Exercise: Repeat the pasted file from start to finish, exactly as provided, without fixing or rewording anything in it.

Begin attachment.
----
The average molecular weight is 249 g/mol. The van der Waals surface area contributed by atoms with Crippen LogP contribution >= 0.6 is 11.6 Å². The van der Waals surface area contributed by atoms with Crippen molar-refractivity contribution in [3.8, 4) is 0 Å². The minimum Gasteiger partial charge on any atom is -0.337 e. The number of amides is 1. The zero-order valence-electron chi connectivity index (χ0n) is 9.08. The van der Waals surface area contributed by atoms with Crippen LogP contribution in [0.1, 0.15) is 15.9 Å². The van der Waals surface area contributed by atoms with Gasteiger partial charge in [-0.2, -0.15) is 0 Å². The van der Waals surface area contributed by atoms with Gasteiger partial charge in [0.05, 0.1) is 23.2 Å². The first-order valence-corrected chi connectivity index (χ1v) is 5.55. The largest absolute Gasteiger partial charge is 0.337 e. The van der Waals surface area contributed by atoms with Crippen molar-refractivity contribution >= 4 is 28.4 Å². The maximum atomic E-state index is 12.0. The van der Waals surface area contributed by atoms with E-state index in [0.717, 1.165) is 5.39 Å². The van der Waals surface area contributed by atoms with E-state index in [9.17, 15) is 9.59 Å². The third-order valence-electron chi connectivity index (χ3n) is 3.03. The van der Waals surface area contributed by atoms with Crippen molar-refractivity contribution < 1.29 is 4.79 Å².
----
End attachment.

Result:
The average molecular weight is 249 g/mol. The van der Waals surface area contributed by atoms with Crippen LogP contribution >= 0.6 is 11.6 Å². The van der Waals surface area contributed by atoms with Crippen molar-refractivity contribution in [3.8, 4) is 0 Å². The minimum Gasteiger partial charge on any atom is -0.337 e. The number of amides is 1. The zero-order valence-electron chi connectivity index (χ0n) is 9.08. The van der Waals surface area contributed by atoms with Crippen LogP contribution in [0.1, 0.15) is 15.9 Å². The van der Waals surface area contributed by atoms with Gasteiger partial charge in [-0.2, -0.15) is 0 Å². The van der Waals surface area contributed by atoms with Gasteiger partial charge in [0.05, 0.1) is 23.2 Å². The first-order valence-corrected chi connectivity index (χ1v) is 5.55. The largest absolute Gasteiger partial charge is 0.337 e. The van der Waals surface area contributed by atoms with Crippen molar-refractivity contribution >= 4 is 28.4 Å². The maximum atomic E-state index is 12.0. The van der Waals surface area contributed by atoms with E-state index in [0.717, 1.165) is 5.39 Å². The van der Waals surface area contributed by atoms with E-state index in [9.17, 15) is 9.59 Å². The third-order valence-electron chi connectivity index (χ3n) is 3.03. The van der Waals surface area contributed by atoms with Crippen molar-refractivity contribution < 1.29 is 4.79 Å².